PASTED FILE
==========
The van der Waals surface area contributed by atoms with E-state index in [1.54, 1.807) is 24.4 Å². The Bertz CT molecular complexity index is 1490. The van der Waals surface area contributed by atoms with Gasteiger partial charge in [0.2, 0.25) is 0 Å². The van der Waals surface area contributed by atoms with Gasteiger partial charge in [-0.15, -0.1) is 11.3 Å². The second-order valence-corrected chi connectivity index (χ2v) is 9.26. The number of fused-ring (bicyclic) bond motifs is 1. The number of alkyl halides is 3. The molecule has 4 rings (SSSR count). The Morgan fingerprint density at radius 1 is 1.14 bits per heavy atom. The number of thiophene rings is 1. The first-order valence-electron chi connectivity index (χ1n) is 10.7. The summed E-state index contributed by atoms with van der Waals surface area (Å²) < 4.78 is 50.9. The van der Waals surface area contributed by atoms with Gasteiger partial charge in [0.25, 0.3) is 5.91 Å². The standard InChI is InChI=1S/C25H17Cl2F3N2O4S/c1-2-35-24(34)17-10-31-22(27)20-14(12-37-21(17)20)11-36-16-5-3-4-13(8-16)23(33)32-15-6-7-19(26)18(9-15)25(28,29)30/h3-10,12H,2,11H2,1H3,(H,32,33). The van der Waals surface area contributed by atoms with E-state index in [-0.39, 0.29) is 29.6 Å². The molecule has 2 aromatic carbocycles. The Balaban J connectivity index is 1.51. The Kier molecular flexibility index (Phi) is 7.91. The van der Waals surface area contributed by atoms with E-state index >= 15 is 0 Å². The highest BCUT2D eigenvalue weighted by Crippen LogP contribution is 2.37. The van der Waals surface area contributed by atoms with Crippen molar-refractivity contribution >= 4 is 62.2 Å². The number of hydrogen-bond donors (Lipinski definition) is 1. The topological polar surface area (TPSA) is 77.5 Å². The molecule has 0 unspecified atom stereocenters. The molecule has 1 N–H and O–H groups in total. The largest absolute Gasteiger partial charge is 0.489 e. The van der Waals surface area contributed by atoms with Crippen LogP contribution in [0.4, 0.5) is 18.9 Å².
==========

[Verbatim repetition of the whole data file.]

The van der Waals surface area contributed by atoms with E-state index in [1.54, 1.807) is 24.4 Å². The Bertz CT molecular complexity index is 1490. The van der Waals surface area contributed by atoms with Gasteiger partial charge in [0.2, 0.25) is 0 Å². The van der Waals surface area contributed by atoms with Gasteiger partial charge in [-0.15, -0.1) is 11.3 Å². The second-order valence-corrected chi connectivity index (χ2v) is 9.26. The number of fused-ring (bicyclic) bond motifs is 1. The number of alkyl halides is 3. The molecule has 4 rings (SSSR count). The Morgan fingerprint density at radius 1 is 1.14 bits per heavy atom. The number of thiophene rings is 1. The first-order valence-electron chi connectivity index (χ1n) is 10.7. The summed E-state index contributed by atoms with van der Waals surface area (Å²) < 4.78 is 50.9. The van der Waals surface area contributed by atoms with Gasteiger partial charge in [0.25, 0.3) is 5.91 Å². The standard InChI is InChI=1S/C25H17Cl2F3N2O4S/c1-2-35-24(34)17-10-31-22(27)20-14(12-37-21(17)20)11-36-16-5-3-4-13(8-16)23(33)32-15-6-7-19(26)18(9-15)25(28,29)30/h3-10,12H,2,11H2,1H3,(H,32,33). The van der Waals surface area contributed by atoms with E-state index in [-0.39, 0.29) is 29.6 Å². The molecule has 2 aromatic carbocycles. The Balaban J connectivity index is 1.51. The Kier molecular flexibility index (Phi) is 7.91. The van der Waals surface area contributed by atoms with E-state index >= 15 is 0 Å². The highest BCUT2D eigenvalue weighted by Crippen LogP contribution is 2.37. The van der Waals surface area contributed by atoms with Crippen molar-refractivity contribution >= 4 is 62.2 Å². The number of hydrogen-bond donors (Lipinski definition) is 1. The topological polar surface area (TPSA) is 77.5 Å². The molecule has 0 unspecified atom stereocenters. The molecule has 1 N–H and O–H groups in total. The largest absolute Gasteiger partial charge is 0.489 e. The van der Waals surface area contributed by atoms with Crippen LogP contribution in [0.4, 0.5) is 18.9 Å².